Synthetic cannabinoids might seem like a good idea for people who are trying to stay "sober" or trying to avoid getting dinged on a urine test. However, the sheer volume of stories about the negative side effects synthetic cannabinoids like spice or K2 should make even the most experienced person want to stay away at all costs. This drug is a synthetic blend of chemicals that are meant to mimic the effects of THC, but without the stigma.
Unfortunately, the effects of synthetic cannabinoids are far worse than any side effect that comes along with pot. If you're still on the fence about the validity of spice horror stories, here are some truly alarming ones.
On August 15, 2018, emergency responders were caught off guard when non-stop reports of adverse drug reactions started rolling in. In all, 72 people were treated for an overdose on K2. A majority of the cases came from New Haven Green, a large park downtown. Initially, officials believed the synthetic cannabis was laced with some type of opioid, so medics gave the victims Narcan, a substance that fights opioid overdoses; the DEA later tested the substance and discovered nothing was added to the K2.
Fortunately, none of the victims passed, but Rick Fontana, New Haven's director of emergency operations, said: "Two individuals had life-threatening symptoms, and the others had non-life-threatening symptoms." According to Fontana, symptoms included "vomiting, hallucinating, high blood pressure, shallow breathing, semi-conscious and unconscious states."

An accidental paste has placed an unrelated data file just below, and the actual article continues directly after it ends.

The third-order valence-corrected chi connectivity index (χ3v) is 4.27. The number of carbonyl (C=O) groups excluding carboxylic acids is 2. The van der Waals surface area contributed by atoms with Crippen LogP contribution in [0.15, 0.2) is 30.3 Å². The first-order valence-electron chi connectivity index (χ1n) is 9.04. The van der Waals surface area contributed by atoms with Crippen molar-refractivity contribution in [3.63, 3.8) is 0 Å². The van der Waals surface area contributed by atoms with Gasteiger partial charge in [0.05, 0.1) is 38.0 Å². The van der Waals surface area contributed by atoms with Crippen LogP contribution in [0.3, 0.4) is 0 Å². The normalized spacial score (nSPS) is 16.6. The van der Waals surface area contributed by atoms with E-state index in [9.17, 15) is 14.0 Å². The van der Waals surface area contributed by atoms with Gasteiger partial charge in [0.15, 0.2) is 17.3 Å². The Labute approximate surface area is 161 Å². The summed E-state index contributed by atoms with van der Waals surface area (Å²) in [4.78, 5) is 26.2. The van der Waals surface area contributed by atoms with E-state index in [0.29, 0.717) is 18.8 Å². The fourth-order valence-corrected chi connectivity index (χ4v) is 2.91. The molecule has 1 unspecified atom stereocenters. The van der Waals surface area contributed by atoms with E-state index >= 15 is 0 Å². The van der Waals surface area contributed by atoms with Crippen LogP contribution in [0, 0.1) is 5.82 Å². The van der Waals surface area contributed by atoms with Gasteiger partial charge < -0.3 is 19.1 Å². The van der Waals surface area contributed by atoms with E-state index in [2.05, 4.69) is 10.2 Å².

A Subway sandwich shop was left in disarray after a naked woman went on a rampage through the store. Not only did she break everything, but she sprayed a fire extinguisher all over the place too. Police believe this to be a spice-related reaction.
In 2013, a "bad batch" of Black Mamba (a version of K2) flooded the Denver market, sending dozens of users to the hospital. Some of the victims even ended up falling into comas. One nurse said of the incident: "I've been in emergency medicine for the last 11 years, and I've never seen a problem like this before."
In 2012, Jeffrey Reynolds was charged with feticide and attempted second-degree murder, after stabbing his wife and cutting out their unborn baby. He initially pleaded not guilty by reason of insanity, but changed his plea to no contest and admitted that he had been high on synthetic cannabinoids during the incident.
Reynolds said, "In an effort to not break the law by purchasing 'legal weed,' I was deceived or poisoned by a real company I easily found during a quick 'Google' search."